Thursday, February 2, 2017

Southern Quilt Style: Cut From the Same Cloth

In Minneapolis today Feb 2nd, I am giving a talk: Cut from the Same Cloth: Dry Goods & Quilt Design at MIA, The Minneapolis Institute of the Arts

My theme will be how available fabric drives quilt style and design from Turkey red in the 1840s to Kaffe Fassett's new designs in our very recent past.

Many times we recognize a certain style visually but don't put it into words, something you have to do in a lecture. I sort pictures visually and then try to analyze verbally why I sorted that way.

I've been framing some characteristics of the quilts made of solid color cottons produced in Southern textile mills after the Civil War into the 20th century. Many of my photos are from on line auctions; several from the Quilt Index.

Particularly the North Carolina Project's files there.This style might have been popular in North Carolina because so many post-War fabric mills were located there.

Here's a quick summary of Southern, Post-War, Locally-Sourced, Plain-Colored Quilts.

Style Characteristics

1) Predominantly plain-colored fabrics, probably produced in Southern mills

From the Bingham Family, Tennessee

2) Often rather complex patchwork designs

3) Set on the square rather than on point, usually with sashing

Few have dates inscribed: S. Latham April 1890

This one attributed to the McCullock family of North Carolina, 1886

4) Triple strip sashing is often seen

5) Colors often seen: Plain Chrome Orange, brown, dark blue.

6) Fabric is often low-thread count, thin yarns: sleazy is the technical term

Cow Hollow Antiques
See in the left center that the blue border is almost transparent the fabric is so thin.

7) Dyes are often not colorfast, particularly, greens, although it's the chrome orange that's fading above.

8) Some are sandwiched with thick batting, which limits the quilting designs to utilitarian quilting or tying. (What color was that pale orange?)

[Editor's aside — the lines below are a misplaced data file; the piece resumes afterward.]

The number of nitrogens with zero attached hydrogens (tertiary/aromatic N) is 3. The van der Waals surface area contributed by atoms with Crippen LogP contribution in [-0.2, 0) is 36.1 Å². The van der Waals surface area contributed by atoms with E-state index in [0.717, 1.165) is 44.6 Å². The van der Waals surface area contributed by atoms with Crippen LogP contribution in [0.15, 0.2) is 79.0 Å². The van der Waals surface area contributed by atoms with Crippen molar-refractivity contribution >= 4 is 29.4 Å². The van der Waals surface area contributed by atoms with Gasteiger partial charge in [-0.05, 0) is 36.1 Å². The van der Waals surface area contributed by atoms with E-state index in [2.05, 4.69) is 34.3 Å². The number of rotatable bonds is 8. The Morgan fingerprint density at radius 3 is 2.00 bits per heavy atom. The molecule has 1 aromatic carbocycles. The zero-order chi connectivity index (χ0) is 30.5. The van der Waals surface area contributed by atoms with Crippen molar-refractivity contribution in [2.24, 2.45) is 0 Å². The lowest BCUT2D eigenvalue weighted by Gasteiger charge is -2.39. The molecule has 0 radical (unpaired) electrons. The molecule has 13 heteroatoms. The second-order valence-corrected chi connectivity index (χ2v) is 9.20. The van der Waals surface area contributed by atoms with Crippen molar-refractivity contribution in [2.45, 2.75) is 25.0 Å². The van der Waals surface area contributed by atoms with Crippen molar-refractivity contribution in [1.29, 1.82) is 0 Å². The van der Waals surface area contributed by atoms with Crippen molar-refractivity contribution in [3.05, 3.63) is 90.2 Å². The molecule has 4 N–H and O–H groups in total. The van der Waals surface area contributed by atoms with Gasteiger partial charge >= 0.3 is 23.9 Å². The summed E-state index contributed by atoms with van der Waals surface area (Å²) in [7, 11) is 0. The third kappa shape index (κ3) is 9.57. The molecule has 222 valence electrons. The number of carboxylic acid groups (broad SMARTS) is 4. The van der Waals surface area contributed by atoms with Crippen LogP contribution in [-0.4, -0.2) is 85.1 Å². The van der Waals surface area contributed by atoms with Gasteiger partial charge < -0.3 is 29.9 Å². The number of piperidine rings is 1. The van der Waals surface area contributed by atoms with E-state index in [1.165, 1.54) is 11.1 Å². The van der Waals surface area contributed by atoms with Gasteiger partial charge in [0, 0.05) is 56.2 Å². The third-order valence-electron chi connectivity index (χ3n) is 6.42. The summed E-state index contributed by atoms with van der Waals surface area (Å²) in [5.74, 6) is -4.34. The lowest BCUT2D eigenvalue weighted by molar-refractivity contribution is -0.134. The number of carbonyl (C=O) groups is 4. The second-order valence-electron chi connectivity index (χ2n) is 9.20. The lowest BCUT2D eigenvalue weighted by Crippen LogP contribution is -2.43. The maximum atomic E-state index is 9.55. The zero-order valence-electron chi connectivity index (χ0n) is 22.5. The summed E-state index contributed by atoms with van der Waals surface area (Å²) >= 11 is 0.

9) You might see the knots on the top in the quilting.

10) Fan quilting was a typical pattern....

As in the quilt hanging behind this man from Arkansas.

But the majority are quilted in straight lines.

We don't want to overgeneralize here. Not all Southern quilts looked like this; not all these quilts are Southern quilts (most are not identified).

It's important to define the style because it helps date and identify quilts. Defining a style means there are a lot of fuzzy edges to the definition. And you always have outliers. Is a tomato a fruit or a vegetable?

How do you tell a late-19th-century Pennsylvania solid color quilt from a late-19th-century North Carolina solid color quilt? (Style and patterns, color, quilting and backing)

If you are planning a plain-fabric repro for American Quilt Study Group's 2018 Quilt Study, you may have already considered a Southern quilt: complex pattern in solid colors with a lot of brown, blue and chrome orange:

AQSG 2018 Quilt Study:200 Years of Solid Color Quilts: Cultural and Regional Distinctions, 1800-2000

Sounds good to me. I wouldn't go all out though and look for sleazy fabric.


  1. As I was reading this post all I could think was, what a great topic and it goes so well this the AQSG 2018 Quilt Study on Solid Color Quilts. Then, how excited I was to see that is where you led us at the need of the post. Since the Quilt Study theme was announced at Seminar, I can't believe how much more I have noticed solid color quilts. They are everywhere. Thanks for giving the Quilt Study a plug!!
    2018 Quilt Study Co-Chair

  2. Barbara,
    My family is from Eastern North Carolina and we have several old utilitarian quilts that remind me much of your #8 in this post. They have plaids and miss matched fabrics within the patterns in each square - as if they were using up yardage. Are the plaids also typical of North Carolina?


  3. Thanks for sharing! I learn so much from you.

  4. Seeing your mention of this upcoming event, I emailed a non-quilting friend who lives in Mlps and enthusiastically urged her to attend. She did so and was much informed and entertained. She called and reported all you had imparted about fabrics and colors and when the different fabrics were available and why and how colors came into being and the politics along the way. Fascinated is the word she used. Her impulse was to stand up during the Q&A period and report how she had been forced by a friend to attend, tongue in cheek of course.

    Anyway, she said to me that she was very glad she attended. And as we have been friends for (gasp) 55 years, it is safe to say she is not fibbing.

    Wish I could have been there too.


  5. Lois---Plaids very typical of NC mills, particularly famous are those from Alamance County.

  6. Your post is 3 years old but hoping you still have quilts. I am in Eastern NC would love to see your quilts some time. I study NC produced plaids so I might have info for you. Lynn Gorges